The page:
Richard Norman Shaw (1831-1912)

Shaw was born in Edinburgh, but moved to London in 1845. In the following year heentered the London office of William Burn, a Scottish architect with a large country house practice. He studied at the Royal Academy Schools, winning the Gold Medal in 1852. In 1856 Shaw joined the office of Anthony Salvin, leaving to join G. E. Street, whose chief assistant he became in 1859. In 1863 he set up in practice with Eden Nesfield at 30 Argyll Street. He was responsible for a number of country houses, including Cragside, Rothbury, Northumberland (1870) for Lord Armstrong, Wispers, Midhurst, Sussex, and Merrist Wood, Worpleston, Surrey. Dating to this period of his career were various London houses, including Swan House and Cheyne House, Chelsea (1876), Albert Hall Mansions, Kensington (1878), and the “Wrenaissance”style 170 Queen’s Gate (1888).

As estate architect of the planned suburb Bedford Park from 1877-79, it was Shaw who set the predominant style of the development and also designed the important church and Tabard Inn, with its adjoining buildings. Shaw was followed, with little change in the character of the building work, by his assistant E.J. May (sometimes reworking Shaw’s earlier designs) and then by Maurice B. Adams. Shaw himself possibly continued in the role of consultant.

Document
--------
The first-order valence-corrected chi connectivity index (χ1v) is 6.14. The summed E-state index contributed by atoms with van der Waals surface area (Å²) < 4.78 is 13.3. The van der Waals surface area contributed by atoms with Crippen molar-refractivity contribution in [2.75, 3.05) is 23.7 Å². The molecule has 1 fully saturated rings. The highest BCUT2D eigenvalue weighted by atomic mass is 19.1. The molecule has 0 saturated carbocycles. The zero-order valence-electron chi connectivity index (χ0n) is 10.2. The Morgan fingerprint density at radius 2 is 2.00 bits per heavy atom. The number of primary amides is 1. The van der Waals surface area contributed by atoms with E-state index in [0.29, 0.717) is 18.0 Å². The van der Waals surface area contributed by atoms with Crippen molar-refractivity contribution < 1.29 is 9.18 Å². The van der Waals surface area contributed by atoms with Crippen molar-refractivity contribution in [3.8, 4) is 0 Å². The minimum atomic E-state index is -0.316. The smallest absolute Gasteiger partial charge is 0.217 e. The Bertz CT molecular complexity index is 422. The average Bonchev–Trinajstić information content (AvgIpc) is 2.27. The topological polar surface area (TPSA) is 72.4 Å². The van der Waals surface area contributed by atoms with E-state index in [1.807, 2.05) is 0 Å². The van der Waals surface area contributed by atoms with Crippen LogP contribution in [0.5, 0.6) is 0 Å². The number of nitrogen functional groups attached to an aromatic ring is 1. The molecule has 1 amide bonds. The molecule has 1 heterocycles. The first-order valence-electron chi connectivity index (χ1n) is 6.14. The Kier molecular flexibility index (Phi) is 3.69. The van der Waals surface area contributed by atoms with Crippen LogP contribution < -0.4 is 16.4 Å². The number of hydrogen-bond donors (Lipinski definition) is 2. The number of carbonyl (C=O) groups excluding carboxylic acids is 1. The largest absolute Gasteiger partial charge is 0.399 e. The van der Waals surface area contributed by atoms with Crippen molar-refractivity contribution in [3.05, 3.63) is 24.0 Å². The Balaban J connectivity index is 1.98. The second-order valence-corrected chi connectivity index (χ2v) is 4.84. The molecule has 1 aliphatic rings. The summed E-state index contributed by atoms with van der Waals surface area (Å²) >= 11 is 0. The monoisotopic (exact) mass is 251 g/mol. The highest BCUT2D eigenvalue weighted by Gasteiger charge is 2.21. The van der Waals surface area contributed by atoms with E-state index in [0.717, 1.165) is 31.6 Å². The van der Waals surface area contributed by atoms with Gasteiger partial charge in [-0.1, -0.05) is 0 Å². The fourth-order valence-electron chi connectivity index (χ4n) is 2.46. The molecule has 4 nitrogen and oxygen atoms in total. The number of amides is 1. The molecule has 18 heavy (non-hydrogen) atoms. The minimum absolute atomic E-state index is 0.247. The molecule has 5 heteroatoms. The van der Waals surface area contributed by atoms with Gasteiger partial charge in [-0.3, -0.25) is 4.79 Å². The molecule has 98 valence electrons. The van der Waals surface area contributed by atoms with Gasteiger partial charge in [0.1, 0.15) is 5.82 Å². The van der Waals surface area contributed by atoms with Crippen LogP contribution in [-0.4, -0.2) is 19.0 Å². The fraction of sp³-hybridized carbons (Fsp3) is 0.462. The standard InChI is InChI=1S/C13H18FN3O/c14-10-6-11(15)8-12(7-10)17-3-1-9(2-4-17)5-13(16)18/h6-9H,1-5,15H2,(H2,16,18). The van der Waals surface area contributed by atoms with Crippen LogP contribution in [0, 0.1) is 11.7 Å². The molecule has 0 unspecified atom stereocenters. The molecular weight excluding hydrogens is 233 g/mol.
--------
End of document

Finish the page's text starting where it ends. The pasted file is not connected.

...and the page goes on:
He also designed churches, where he aimed for a low, wide, light style. In 1890 he began the design of Bryanston House, near Blandford Forum, for Lord Portman,whilst at the same time working on New Scotland Yard, Victoria Embankment, which received a mixed reception on its completion. He retired in 1896, but acted as a consultant for the new Aldwych, part of the Holborn/Strand improvements, and for the Piccadilly Hotel and Quadrant re-building.